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June 28, 2001

Patrick Rafter


MODERATOR: First question, please, for Pat.

Q. How difficult was the wind out there, also what Slava took to the court?

PATRICK RAFTER: Yeah, the wind was sort of a little frustrating at times because you'd think you'd be against it, all of a sudden, you were with it. Very tough to judge the lobs. We both had a bit of trouble with that. He probably had more trouble with the ball toss. It sort of worked in my favour, I think. You know, Slava is a very unpredictable player. I wasn't quite sure how he was going to play. Sort of tightened me up a little bit because I didn't know what to do, what his weaknesses were, what his strengths were. I was really trying to just study him in the first couple of sets. I probably came out -- I was very tight, just freed up in the last few games. It's good to finish on a good note. I served and volleyed very well again today.

Q. On Tuesday we saw the red band, today we saw the blue one. I wondered what else was in the locker?

PATRICK RAFTER: Whatever my mate Paul has got for me.

Q. Change for the next match?

PATRICK RAFTER: I better get the green and gold for the Rugby Union. If it rains, on Sunday I'll get the maroon for Queensland versus New South Wales in the State of Origin.

Q. Given Pete's struggles yesterday against Cowan, do you think he seems any more vulnerable this year? What would it mean to get another crack at him for you?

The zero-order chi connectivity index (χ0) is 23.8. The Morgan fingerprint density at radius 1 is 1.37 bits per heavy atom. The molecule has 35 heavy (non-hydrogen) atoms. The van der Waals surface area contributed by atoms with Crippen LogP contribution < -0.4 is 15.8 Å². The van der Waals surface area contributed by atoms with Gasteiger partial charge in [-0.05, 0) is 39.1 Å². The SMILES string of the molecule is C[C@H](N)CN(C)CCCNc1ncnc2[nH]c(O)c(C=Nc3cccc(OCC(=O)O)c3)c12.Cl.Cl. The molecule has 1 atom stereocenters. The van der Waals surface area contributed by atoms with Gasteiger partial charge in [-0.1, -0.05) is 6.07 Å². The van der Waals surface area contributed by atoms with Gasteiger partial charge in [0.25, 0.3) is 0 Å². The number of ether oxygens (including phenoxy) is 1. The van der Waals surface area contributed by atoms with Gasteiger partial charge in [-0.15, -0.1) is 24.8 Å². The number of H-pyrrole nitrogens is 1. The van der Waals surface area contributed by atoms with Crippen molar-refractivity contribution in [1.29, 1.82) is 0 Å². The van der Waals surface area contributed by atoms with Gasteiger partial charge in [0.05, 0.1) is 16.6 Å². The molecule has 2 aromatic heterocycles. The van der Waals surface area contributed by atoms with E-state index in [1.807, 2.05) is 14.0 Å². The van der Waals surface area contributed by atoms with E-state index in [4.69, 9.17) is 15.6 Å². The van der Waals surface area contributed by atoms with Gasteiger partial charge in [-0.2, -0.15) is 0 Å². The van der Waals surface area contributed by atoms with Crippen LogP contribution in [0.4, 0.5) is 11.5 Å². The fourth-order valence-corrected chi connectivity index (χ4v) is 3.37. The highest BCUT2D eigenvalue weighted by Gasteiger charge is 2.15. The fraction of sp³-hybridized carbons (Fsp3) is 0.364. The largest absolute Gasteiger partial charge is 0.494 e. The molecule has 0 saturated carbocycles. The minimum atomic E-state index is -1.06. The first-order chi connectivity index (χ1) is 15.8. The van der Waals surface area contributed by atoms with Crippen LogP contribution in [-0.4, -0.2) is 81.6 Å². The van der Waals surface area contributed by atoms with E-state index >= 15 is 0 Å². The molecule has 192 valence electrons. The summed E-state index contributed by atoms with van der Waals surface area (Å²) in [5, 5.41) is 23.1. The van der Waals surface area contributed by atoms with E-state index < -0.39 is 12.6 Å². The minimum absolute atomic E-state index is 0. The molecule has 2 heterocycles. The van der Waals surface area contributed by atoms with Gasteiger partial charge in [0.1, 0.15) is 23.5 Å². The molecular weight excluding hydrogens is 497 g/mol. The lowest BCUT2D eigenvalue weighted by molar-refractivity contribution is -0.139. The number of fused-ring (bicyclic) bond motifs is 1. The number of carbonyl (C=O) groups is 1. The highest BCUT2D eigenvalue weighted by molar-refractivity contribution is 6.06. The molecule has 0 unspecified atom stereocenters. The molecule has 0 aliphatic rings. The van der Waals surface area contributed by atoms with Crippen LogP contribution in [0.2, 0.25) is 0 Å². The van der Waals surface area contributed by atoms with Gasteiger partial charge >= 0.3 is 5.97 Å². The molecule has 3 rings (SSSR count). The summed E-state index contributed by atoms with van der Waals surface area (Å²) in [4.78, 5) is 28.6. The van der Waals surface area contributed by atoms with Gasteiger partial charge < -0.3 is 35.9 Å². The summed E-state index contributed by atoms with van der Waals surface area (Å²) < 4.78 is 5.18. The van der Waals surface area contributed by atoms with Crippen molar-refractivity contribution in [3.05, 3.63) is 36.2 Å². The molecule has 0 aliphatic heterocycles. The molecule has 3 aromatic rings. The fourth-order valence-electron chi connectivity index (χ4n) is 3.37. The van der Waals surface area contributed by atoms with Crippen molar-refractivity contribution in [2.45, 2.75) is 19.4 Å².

PATRICK RAFTER: I'd love to have another crack. That means I'm in the finals. Love to be back there, mate. Very, very tough tournament. I think it's getting tougher and tougher. I think there are new guys out there believing that they can do it now. It's not just such a one-horse race anymore. I think Pete, it appeared to me he took his foot off the pedal a little bit in that match. Barry took full advantage of it. To his credit, he was great. You could just see Pete suddenly lift his game. I don't necessarily put that down to being vulnerable just yet. I think it's more a lapse of concentration. To Barry's credit, he played very well.

Q. Are you enjoying Wimbledon as much as ever? Has it changed much since you started coming?

PATRICK RAFTER: I guess when you first come here, especially for me, I was never really a contender. So I'd always enjoy myself in London. Always could go to the pubs, couldn't you? Now it's not like that anymore. It's strictly business, do what you have to do to get to the next round, the next day. It's very professional. I feel pressure now, whereas before I didn't. It's good to feel that because you know you're a contender.

Q. In your next round you might be playing a Belgian, Rochus. Do you know him?

PATRICK RAFTER: I know he's short (smiling). He's the one that beat Norman last year?

Q. Yes.

PATRICK RAFTER: Yeah, I know him well (laughter). No, I don't know him much. I know he hits the ball great from the baseline. He's obviously very quick, returns well, probably lacking a serve-and-volley game. What he lacks there, he makes up for in speed and good groundstrokes. Did he win the first set?

Q. No, he lost in a tiebreak.

PATRICK RAFTER: Yeah, I don't know really a hell of a lot about him. I know some guys said he's very talented. He's a good little competitor.

Q. You're not afraid of him?

PATRICK RAFTER: Oh, listen, I'm afraid of everyone. I think you have to respect everyone. I'm having a bit of a joke. To be in the third round, if he beats Arazi, he's obviously playing well.